Episode 604 (11-22-21): Canvasbacks Come Back to the Chesapeake as Winter Approaches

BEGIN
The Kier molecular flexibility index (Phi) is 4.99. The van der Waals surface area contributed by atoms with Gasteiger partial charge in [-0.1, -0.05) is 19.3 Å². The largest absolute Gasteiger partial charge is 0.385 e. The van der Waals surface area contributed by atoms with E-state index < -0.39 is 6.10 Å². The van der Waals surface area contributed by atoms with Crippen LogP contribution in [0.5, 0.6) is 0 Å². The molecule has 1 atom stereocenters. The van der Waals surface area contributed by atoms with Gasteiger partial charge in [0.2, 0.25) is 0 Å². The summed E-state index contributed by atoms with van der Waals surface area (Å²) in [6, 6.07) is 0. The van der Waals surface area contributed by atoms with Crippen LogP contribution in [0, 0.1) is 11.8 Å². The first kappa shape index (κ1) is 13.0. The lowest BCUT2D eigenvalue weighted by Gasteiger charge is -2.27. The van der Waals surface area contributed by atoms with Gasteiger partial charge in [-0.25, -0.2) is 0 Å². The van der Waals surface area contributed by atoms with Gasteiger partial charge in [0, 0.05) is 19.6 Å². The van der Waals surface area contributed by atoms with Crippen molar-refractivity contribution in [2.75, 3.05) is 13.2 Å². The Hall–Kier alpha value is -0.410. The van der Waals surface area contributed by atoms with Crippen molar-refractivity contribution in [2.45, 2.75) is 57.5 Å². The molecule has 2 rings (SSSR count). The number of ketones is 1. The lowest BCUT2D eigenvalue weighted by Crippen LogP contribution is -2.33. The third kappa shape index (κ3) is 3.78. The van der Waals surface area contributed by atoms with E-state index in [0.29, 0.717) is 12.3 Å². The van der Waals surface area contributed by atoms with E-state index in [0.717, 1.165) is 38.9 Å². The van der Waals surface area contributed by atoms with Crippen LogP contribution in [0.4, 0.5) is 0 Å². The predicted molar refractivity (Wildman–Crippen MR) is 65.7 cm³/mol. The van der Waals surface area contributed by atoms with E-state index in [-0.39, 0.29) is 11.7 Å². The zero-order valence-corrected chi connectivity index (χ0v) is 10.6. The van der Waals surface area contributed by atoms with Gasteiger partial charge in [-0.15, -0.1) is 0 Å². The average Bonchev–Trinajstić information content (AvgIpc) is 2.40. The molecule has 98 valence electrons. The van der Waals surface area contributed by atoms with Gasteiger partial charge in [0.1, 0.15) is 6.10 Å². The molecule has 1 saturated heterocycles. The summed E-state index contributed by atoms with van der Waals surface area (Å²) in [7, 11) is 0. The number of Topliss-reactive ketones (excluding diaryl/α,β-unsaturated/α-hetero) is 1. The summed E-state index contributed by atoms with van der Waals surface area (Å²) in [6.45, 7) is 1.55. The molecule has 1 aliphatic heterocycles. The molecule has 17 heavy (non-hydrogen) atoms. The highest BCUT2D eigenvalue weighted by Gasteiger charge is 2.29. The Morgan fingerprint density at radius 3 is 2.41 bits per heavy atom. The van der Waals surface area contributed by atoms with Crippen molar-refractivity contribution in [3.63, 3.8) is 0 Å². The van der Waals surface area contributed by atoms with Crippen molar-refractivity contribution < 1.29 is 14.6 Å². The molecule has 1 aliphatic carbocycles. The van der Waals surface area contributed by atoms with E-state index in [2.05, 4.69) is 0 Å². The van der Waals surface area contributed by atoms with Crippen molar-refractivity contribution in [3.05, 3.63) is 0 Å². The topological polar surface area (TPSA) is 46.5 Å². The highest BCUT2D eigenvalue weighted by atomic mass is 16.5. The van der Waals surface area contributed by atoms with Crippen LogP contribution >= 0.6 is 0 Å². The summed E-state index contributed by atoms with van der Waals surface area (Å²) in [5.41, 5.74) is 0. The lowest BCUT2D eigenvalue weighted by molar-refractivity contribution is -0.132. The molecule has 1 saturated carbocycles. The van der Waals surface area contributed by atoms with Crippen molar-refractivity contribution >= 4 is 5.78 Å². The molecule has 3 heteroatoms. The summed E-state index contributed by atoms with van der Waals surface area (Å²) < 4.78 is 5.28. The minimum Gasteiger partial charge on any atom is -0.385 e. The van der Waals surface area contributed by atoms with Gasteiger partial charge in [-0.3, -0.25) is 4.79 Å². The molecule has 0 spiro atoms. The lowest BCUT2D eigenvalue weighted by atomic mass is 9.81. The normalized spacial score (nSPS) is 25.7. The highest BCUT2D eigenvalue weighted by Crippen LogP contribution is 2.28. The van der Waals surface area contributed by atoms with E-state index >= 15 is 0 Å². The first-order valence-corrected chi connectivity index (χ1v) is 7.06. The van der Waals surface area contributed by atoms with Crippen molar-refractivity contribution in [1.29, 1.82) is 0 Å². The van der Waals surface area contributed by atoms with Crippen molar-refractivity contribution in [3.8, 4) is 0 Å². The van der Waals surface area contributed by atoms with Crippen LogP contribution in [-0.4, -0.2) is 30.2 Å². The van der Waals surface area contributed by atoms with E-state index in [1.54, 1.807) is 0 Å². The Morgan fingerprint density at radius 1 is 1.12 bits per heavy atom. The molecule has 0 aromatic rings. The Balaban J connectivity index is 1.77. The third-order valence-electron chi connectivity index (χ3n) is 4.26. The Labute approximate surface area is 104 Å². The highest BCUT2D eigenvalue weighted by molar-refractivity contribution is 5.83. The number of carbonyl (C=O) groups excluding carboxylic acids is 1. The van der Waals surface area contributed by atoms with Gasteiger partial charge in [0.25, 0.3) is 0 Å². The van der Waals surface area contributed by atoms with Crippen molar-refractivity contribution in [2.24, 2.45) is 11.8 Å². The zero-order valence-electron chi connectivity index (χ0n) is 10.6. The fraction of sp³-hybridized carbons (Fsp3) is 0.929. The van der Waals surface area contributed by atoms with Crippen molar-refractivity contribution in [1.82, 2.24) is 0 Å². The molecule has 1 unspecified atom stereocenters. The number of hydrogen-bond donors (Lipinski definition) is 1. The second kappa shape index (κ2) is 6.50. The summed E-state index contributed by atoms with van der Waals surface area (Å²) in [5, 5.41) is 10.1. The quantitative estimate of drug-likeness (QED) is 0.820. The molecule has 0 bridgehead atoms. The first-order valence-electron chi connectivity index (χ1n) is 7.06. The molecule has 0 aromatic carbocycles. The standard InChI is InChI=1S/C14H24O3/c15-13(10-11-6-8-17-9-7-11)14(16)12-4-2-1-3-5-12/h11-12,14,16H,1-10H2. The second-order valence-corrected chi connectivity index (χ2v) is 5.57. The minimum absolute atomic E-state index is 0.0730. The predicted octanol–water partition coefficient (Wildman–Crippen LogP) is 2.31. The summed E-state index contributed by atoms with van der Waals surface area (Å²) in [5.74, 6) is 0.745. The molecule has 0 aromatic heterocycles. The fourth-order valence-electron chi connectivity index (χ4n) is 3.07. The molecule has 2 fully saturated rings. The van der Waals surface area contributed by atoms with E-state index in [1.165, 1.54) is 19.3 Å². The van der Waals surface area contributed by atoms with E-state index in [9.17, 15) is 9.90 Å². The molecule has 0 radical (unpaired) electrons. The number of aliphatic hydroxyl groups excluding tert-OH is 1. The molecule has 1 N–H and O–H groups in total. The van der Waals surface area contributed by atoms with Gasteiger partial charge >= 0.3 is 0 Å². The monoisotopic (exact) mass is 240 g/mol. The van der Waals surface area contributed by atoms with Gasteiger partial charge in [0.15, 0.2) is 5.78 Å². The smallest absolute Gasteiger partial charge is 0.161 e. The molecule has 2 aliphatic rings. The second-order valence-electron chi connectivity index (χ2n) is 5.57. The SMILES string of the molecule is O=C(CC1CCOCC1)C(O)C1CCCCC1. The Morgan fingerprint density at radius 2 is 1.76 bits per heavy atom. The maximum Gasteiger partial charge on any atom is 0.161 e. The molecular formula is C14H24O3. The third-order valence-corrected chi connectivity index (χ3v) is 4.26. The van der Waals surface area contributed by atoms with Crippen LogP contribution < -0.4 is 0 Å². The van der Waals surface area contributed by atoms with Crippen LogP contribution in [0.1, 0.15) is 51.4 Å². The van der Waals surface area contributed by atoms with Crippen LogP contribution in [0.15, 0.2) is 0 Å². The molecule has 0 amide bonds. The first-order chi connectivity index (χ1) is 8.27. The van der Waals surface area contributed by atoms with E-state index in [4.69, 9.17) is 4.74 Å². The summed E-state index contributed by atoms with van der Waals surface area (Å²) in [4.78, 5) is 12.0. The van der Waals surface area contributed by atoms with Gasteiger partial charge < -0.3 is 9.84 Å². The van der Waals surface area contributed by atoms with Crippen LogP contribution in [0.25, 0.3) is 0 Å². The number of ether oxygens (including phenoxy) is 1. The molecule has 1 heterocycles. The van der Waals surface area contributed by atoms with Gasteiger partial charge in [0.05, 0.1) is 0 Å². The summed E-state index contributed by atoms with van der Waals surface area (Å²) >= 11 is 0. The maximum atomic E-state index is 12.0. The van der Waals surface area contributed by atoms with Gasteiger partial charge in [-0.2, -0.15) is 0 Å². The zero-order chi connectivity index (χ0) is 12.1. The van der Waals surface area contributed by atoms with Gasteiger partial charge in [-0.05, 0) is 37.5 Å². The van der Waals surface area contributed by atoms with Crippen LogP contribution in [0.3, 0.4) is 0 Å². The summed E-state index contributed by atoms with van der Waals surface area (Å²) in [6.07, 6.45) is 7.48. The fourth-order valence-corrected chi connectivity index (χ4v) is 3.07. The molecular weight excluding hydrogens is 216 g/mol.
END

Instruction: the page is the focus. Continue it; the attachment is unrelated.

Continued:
Virginia Water Radio

Play Episode Listen Later Nov 23, 2021